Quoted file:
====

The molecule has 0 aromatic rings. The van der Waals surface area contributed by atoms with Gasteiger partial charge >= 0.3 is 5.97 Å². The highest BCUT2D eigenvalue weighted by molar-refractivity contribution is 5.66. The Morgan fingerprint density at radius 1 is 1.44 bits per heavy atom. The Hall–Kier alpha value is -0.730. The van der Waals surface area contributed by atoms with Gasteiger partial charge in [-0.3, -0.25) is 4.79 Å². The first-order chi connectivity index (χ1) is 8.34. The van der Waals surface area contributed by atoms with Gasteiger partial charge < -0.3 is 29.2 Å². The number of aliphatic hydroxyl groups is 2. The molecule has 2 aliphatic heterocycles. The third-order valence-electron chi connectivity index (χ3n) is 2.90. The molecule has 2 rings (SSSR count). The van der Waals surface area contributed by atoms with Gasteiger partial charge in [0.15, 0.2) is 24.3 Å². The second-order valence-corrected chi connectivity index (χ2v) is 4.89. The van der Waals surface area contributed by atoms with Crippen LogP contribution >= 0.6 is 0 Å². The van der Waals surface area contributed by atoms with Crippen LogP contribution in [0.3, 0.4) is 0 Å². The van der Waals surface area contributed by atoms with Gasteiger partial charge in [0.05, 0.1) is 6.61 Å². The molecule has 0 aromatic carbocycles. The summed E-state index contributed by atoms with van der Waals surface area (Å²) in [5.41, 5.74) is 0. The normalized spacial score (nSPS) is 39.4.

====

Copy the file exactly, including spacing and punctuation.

The molecule has 0 aromatic rings. The van der Waals surface area contributed by atoms with Gasteiger partial charge >= 0.3 is 5.97 Å². The highest BCUT2D eigenvalue weighted by molar-refractivity contribution is 5.66. The Morgan fingerprint density at radius 1 is 1.44 bits per heavy atom. The Hall–Kier alpha value is -0.730. The van der Waals surface area contributed by atoms with Gasteiger partial charge in [-0.3, -0.25) is 4.79 Å². The first-order chi connectivity index (χ1) is 8.34. The van der Waals surface area contributed by atoms with Gasteiger partial charge < -0.3 is 29.2 Å². The number of aliphatic hydroxyl groups is 2. The molecule has 2 aliphatic heterocycles. The third-order valence-electron chi connectivity index (χ3n) is 2.90. The molecule has 2 rings (SSSR count). The van der Waals surface area contributed by atoms with Gasteiger partial charge in [0.15, 0.2) is 24.3 Å². The second-order valence-corrected chi connectivity index (χ2v) is 4.89. The van der Waals surface area contributed by atoms with Crippen LogP contribution >= 0.6 is 0 Å². The van der Waals surface area contributed by atoms with Crippen LogP contribution in [0.3, 0.4) is 0 Å². The van der Waals surface area contributed by atoms with Gasteiger partial charge in [0.05, 0.1) is 6.61 Å². The molecule has 0 aromatic carbocycles. The summed E-state index contributed by atoms with van der Waals surface area (Å²) in [5.41, 5.74) is 0. The normalized spacial score (nSPS) is 39.4.